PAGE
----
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Either way, however, to those ends it is necessary to convince the masses.  And that is the function of G20 2023 ¶¶ 55-61. All of this will fall on deaf ears, of course--human privileging virtue signalling in the shadow of (human) social justice serves as the orthodox sloganeering and a screen behind which  those who have now been vested with social justice (collective) power can manage things in ways that are assessed by their value as performance. And yet, the self absorption of the technocracies aligned with political vanguards and their state apparatus (in either Marxist-Leninist, post-colonial, or liberal democratic architectures), suggests a plural subjectivity in the realm of data tech.  First the group of people who resist or ignore the architectures of state (or market vanguard) control will continue to develop and deploy data tech as they like.  Calling the names will not change the fact that data tech will continue to evolve as it wills in relation to a class of coders and users intent on having their way. That is less difficult, for example, than mounting analog versions of rebellion. Second, data tech has a life of its own; one that is developing autonomously from the human along its interface with coders and users. Generative tech and descriptive/predictive models are not vacuum cleaners that are the amoeba of non-carbon life forms. It works and processes even when its user interface with carbon based life is not engaging with it. The nature of its inductive iterative forms of sentience can be coded, but once released into its environment (either internal within silicon based machinery) or external (operating in the circulatory system of interactive data analytics. None of that matters in a human-centric governance framework--what matters is the appearance of control. The rest can be fudged.  And the irony--in order to rationalize the complicated system of regulatory pathways identified and assess meeting objectives--these grand normative architectures will be dependent on all of the tools that they purport to control. The human-centric regulation of data tech will be impossible without the power of data tech to make it so. One can only wonder about the realities of lines of control.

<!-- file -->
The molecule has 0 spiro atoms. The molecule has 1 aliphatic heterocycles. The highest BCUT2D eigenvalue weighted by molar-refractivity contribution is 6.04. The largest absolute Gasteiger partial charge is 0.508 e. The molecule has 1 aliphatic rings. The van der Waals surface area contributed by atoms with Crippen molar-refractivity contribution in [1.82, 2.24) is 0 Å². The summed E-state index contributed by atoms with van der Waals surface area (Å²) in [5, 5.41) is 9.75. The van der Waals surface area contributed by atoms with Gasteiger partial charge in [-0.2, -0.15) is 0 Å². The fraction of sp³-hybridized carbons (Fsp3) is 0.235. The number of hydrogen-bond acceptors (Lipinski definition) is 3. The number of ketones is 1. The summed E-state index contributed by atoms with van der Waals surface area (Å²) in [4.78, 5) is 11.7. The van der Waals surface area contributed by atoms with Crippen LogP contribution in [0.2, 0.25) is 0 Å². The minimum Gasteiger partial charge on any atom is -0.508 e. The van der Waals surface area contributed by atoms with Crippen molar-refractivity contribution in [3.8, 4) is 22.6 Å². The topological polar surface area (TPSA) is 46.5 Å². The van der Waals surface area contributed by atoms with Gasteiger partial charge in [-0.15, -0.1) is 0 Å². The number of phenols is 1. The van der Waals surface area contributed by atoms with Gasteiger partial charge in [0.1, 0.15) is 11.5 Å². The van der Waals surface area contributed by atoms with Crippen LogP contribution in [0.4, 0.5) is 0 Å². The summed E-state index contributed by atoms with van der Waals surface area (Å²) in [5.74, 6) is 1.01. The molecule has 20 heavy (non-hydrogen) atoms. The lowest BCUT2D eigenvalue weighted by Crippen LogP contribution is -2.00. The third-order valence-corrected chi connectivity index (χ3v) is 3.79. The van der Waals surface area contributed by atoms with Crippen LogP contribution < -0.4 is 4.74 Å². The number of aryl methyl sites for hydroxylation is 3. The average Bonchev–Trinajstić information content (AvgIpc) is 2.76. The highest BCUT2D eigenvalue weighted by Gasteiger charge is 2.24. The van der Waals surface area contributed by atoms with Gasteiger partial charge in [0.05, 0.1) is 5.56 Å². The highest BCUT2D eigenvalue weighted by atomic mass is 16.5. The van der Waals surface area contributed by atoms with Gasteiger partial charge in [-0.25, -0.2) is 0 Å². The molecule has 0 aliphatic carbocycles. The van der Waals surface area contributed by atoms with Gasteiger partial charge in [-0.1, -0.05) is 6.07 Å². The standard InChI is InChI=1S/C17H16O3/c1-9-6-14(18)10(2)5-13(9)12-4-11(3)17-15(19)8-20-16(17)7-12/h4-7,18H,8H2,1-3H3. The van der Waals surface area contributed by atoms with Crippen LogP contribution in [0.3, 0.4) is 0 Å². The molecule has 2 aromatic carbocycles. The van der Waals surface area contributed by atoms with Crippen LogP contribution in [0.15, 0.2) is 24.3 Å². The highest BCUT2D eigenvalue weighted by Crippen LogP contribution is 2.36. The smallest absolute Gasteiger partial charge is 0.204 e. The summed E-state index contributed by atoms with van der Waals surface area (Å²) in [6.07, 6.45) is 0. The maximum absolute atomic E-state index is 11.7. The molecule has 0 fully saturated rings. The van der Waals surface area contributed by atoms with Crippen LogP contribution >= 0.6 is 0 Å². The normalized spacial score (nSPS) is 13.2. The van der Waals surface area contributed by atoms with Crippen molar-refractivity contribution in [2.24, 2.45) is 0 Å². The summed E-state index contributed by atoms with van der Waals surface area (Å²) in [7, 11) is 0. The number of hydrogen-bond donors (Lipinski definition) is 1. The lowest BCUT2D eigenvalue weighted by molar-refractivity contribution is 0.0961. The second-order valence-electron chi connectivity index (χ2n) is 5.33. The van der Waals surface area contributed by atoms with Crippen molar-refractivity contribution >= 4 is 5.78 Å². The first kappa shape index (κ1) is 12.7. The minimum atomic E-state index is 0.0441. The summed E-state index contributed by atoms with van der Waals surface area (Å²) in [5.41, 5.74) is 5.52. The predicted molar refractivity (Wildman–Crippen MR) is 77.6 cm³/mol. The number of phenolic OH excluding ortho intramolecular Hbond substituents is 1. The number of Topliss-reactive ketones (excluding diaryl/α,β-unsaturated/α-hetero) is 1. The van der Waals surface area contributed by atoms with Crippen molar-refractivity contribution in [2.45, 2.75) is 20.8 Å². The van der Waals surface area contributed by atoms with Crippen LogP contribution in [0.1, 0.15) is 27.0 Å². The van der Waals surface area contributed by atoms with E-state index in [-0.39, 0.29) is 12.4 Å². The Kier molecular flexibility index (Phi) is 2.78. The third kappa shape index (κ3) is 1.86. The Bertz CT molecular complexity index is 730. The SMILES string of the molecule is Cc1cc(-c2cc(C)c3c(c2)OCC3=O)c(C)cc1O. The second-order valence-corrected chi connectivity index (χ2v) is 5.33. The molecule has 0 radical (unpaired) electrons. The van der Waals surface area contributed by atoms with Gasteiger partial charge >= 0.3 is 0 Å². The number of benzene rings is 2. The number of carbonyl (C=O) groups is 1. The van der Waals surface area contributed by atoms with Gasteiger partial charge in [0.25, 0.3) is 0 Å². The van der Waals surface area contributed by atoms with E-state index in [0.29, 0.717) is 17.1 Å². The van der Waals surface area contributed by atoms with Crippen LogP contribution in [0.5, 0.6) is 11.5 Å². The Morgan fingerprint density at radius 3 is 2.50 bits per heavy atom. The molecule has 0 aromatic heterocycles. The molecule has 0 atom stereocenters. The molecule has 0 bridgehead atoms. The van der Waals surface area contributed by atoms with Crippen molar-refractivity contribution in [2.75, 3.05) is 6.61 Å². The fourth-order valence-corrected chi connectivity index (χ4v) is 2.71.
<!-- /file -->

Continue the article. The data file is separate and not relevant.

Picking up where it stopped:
Still it is worth considering the architecture of this policy-regulatory framework as a refinement of what is emerging as the public orthodox view aligning tech and social justice. It s built on a number of key focus areas: (1) public infrastructure; (2) digital economy; (3) digital finance; (4) digital currency; (5) digital ecosystems; and (6) artificial intelligence stripped of autonomy. The first speaks to concepts like "smart cities" and seamless communications aiding the functioning of the state.  And in a sense, to the extent that the state oversees the development of such infrastructures it retains the position of hub along which well monitored spokes may be allowed to be built, assessed, and deployed. The extent to which non-state based "smartness" may be developed without permission will likely shrink.  Transparency, however is not aligned with this project.   The second speaks to the transposition of infrastructure framing into the roadways and byways of commerce. The same rules will apply.  And in the end it is the hub that acquires a greater regulatory control--to the extent it is actually able to control the use, content, and deployment of commerce aiding data tech.  That is a tall order. But the "Global Digital Public Infrastructure Repository (GDPIR), a virtual repository of DPI, voluntarily shared by G20 members and beyond" (¶56ii) and the "G20 High-level Principles to Support Businesses in Building Safety, Security, Resilience, and Trust in the Digital Economy" (¶57i)) suggests the direction in both objectives. .And then there is control of the education for the kidddies--an essential element in the smooth transition to data tech based seamless management under the watchful eye of non-carbon intelligence ostensibly controlled and operated by carbon life forms. Digital finance measures also speak to efficiency and control.  These are old friends of social relations, made better now that they can be deployed through technologies.  But the space for resistance is equally large, and the temptation to use the objectives of social justice (reduce digital divides) to ensure control by managing those divides strategically is quite irresistible. Digital ecosystems is a polite way developing mechanisms that define the borderlands and patrol the internal behaviors of those engaged in the business of interfacing with tech, and of devising new forms of such interfacing ("fostering safe and resilient digital ecosystems, and ensuring that every citizen on our planet is financially included" (¶60)).  There is irony here in three respects: (1) data tech control of the management of human culture; (2) data tech objectives of a totalizing inclusion (one can't manage who one can't embed); (3) the deployment of ecologies of tech against ecologies of nature (viruses, etc.). The last suggests the Nicene creed of data tech regulation. But like the Nicene creed (an orthodox confession of faith) it papers over the quite real divide between this orthodoxy and those now necessarily recast as heresy. These sorts of divides do not portend well for stability, order or prosperity.